January 05, 2010
Breaking down the mythical championship.
As tantalizing match-ups go, they don't get much better than the nation's No. 1 rushing defense butting heads with the Heisman winner with the national championship on the line in the Rose Bowl, and Thursday's Texas-Alabama tilt puts it all on the table: When the Crimson Tide have the ball, the battle of strengths and wills on the line of scrimmage could border on historic.
In one corner, the Longhorn D gave up fewer yards and fewer touchdowns than any other team, hasn't allowed a 100-yard rusher and held all but two opposing offenses below three yards per carry; two of the best offenses the 'Horns saw, Texas Tech and Oklahoma, actually finished with negative yardage on the ground thanks to the vicious UT pass rush. On the other side, Alabama went over 200 yards rushing nine times, mostly courtesy of All-American workhorse Mark Ingram, who led the nation in runs of at least 10 and 20 yards and smashed the school's single-seasing rushing record en route to the famous hardware.
The only individual player to find any significant room against Texas on the ground was Texas A&M quarterback Jerrod Johnson, whose prowess as a scrambler from the shotgun isn't about to be replicated by pedestrian Alabama quarterback Greg McElroy. The Tide will make their living with Ingram and freshman Trent Richardson or (like essentially every other attack with the misfortune of trying to against the 'Horns this year), they won't make it all. To 'Bama's credit, though, there's not much chance Ingram and his mates are going to be intimidated by some gaudy numbers across the way: The Tide ripped the two elite defenses they faced, Virginia Tech and Florida, for 268 and 251 yards on the ground, respectively, in the first and last games of the year. Other respectable defenses (defined below as units that finished in the top half of the country against the run) didn't fare much better in between:
Alabama Rushing vs. Top 60 Rushing Defenses
• Sept. 5 vs. Virginia Tech. Ingram foreshadowed his breakout season with a 150-yard romp in an occasionally sloppy but ultimately dominant 34-24 win over the Hokies, who didn't allow 30 points again all season and finished as usual among the top defenses in the country in yards (No. 12 nationally) and points (No. 10) nationally. Roy Upchurch added 90 yards on just seven carries before yielding the top backup job to freshman Trent Richardson for the rest of the year.
• Oct. 10 at Ole Miss. Ingram ripped the Rebels (a top-25 unit in total and scoring D at year's end despite struggles against the run) for 172 yards, accounting for almost half of the Tide's total yards and the game's only touchdown in a 22-3 win.
• Oct. 17 vs. South Carolina. Ingram thundered into the Heisman picture with a bruising, 246-yard effort to bail out a nonexistent passing game (star receiver Julio Jones didn't touch the ball), again accounting for the only offensive touchdown on an all-Ingram drive in the fourth quarter: Six plays, six carries, 68 yards, 20-6 'Bama win on ice.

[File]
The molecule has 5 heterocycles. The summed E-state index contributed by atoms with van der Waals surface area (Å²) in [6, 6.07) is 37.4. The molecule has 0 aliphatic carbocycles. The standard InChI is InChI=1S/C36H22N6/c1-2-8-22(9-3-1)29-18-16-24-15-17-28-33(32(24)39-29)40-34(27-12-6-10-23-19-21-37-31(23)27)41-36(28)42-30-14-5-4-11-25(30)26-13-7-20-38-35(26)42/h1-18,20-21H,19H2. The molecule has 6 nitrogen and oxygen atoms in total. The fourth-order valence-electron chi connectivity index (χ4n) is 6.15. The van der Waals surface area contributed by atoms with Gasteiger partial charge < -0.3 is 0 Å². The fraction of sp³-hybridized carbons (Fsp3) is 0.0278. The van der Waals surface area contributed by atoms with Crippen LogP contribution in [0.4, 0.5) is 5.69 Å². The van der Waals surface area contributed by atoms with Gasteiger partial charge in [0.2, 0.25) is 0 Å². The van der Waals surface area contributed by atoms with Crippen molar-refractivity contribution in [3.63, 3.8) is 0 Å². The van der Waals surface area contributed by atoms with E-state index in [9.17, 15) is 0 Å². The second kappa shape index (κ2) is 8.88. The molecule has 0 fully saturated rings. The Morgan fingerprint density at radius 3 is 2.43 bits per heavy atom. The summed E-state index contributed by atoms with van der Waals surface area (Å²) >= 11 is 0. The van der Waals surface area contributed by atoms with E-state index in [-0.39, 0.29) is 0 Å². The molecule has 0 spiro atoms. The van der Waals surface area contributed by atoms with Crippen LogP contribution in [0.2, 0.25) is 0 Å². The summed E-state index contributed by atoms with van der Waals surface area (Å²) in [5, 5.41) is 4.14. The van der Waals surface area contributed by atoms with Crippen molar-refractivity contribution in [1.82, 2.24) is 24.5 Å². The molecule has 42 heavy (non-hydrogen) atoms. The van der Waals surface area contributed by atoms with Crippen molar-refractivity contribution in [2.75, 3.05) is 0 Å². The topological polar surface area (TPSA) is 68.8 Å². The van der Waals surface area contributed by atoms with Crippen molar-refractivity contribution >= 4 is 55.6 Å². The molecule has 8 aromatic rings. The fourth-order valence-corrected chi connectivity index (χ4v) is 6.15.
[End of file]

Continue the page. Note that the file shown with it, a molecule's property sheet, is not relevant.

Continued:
• Nov. 7 vs. LSU. Ingram hit the Tigers for 144 yards on 6.6 per carry, the fifth in a seven-game run with at least 100 yards (I'll spot him the yard in a 99-yard effort against Tennessee).
• Dec. 5 vs. Florida Ingram locked up the Heisman by pounding out 113 yards and three touchdowns against the league's other truly dominant defense, with Richardson and Upchurch combining for another 137 to hand the Gators their worst day against the run since 2003.
The one conspicuous omission from that impressive list is the post-Thanksgiving tilt against one of the SEC's worst rushing defenses, Auburn, which reversed its usual generosity just long enough to corral Ingram and grind the Tide offense to a halt. The soon-to-be Heisman winner limped to 34 yards with a long gain of eight, eventually yielding down the stretch to Richardson, who didn't fare much better. The Tigers loaded the box against the 'Bama running game to force McElroy to beat them with his arm -- which he eventually did, on an eight-minute, pass-happy drive for the winning touchdown -- and Ingram said today he expects to see the same look from the Longhorns.
Texas, on the other hand, hasn't seen much of the straight-ahead, old-school thumping it figures to get from the Tide Thursday night, in style or substance. The 'Horns haven't faced a runner of Ingram's caliber, or even an offense that makes an effort to consistently pound away with a rotation of between-the-tackles runners; the vast majority of the Big 12 spends its time working from the spread, often exclusively from the shotgun. One of the reasons no one has been able to establish any kind of consistency against the 'Horns is that no one has really tried, or even been in a position to if they fell behind quickly to the conference's highest-scoring offense.
Obviously, Alabama is going to give the power game a go -- especially at ends Sergio Kindle and Sam Acho, who are known more as pass rushers -- and given what the Tide's irresistible force in the backfield did to Florida's previously immovable defense the last time out, it's hard to imagine Texas slamming the door hard enough soon enough to force McElroy to pick up much more slack than he's accustomed to.